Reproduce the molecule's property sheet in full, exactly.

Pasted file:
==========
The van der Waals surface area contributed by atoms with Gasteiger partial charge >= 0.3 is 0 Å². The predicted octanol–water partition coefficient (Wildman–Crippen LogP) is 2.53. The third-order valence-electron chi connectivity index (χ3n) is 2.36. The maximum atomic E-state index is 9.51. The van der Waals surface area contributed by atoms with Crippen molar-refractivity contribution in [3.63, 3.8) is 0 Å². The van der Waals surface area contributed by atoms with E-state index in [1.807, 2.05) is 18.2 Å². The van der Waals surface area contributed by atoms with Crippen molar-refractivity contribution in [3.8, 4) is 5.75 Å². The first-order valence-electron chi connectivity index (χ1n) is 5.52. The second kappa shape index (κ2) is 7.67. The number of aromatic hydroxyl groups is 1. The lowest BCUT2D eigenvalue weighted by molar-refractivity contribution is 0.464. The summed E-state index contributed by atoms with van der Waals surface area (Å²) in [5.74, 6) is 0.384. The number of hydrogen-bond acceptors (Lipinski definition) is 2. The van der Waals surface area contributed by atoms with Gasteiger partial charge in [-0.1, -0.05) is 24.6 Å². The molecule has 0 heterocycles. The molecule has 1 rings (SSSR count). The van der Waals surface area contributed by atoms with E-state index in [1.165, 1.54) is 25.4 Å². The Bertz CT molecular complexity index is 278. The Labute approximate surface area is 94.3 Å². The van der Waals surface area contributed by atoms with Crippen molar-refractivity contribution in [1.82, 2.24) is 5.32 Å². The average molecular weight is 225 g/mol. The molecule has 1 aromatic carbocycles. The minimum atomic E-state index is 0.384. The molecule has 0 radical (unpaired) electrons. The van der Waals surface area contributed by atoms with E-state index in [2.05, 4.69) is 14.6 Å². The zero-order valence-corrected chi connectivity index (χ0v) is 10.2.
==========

The van der Waals surface area contributed by atoms with Gasteiger partial charge >= 0.3 is 0 Å². The predicted octanol–water partition coefficient (Wildman–Crippen LogP) is 2.53. The third-order valence-electron chi connectivity index (χ3n) is 2.36. The maximum atomic E-state index is 9.51. The van der Waals surface area contributed by atoms with Crippen molar-refractivity contribution in [3.63, 3.8) is 0 Å². The van der Waals surface area contributed by atoms with E-state index in [1.807, 2.05) is 18.2 Å². The van der Waals surface area contributed by atoms with Crippen molar-refractivity contribution in [3.8, 4) is 5.75 Å². The first-order valence-electron chi connectivity index (χ1n) is 5.52. The second kappa shape index (κ2) is 7.67. The number of aromatic hydroxyl groups is 1. The lowest BCUT2D eigenvalue weighted by molar-refractivity contribution is 0.464. The summed E-state index contributed by atoms with van der Waals surface area (Å²) in [5.74, 6) is 0.384. The number of hydrogen-bond acceptors (Lipinski definition) is 2. The van der Waals surface area contributed by atoms with Gasteiger partial charge in [-0.1, -0.05) is 24.6 Å². The molecule has 0 heterocycles. The molecule has 1 rings (SSSR count). The van der Waals surface area contributed by atoms with E-state index in [1.165, 1.54) is 25.4 Å². The Bertz CT molecular complexity index is 278. The Labute approximate surface area is 94.3 Å². The van der Waals surface area contributed by atoms with Crippen molar-refractivity contribution in [1.82, 2.24) is 5.32 Å². The average molecular weight is 225 g/mol. The molecule has 1 aromatic carbocycles. The minimum atomic E-state index is 0.384. The molecule has 0 radical (unpaired) electrons. The van der Waals surface area contributed by atoms with E-state index in [2.05, 4.69) is 14.6 Å². The zero-order valence-corrected chi connectivity index (χ0v) is 10.2.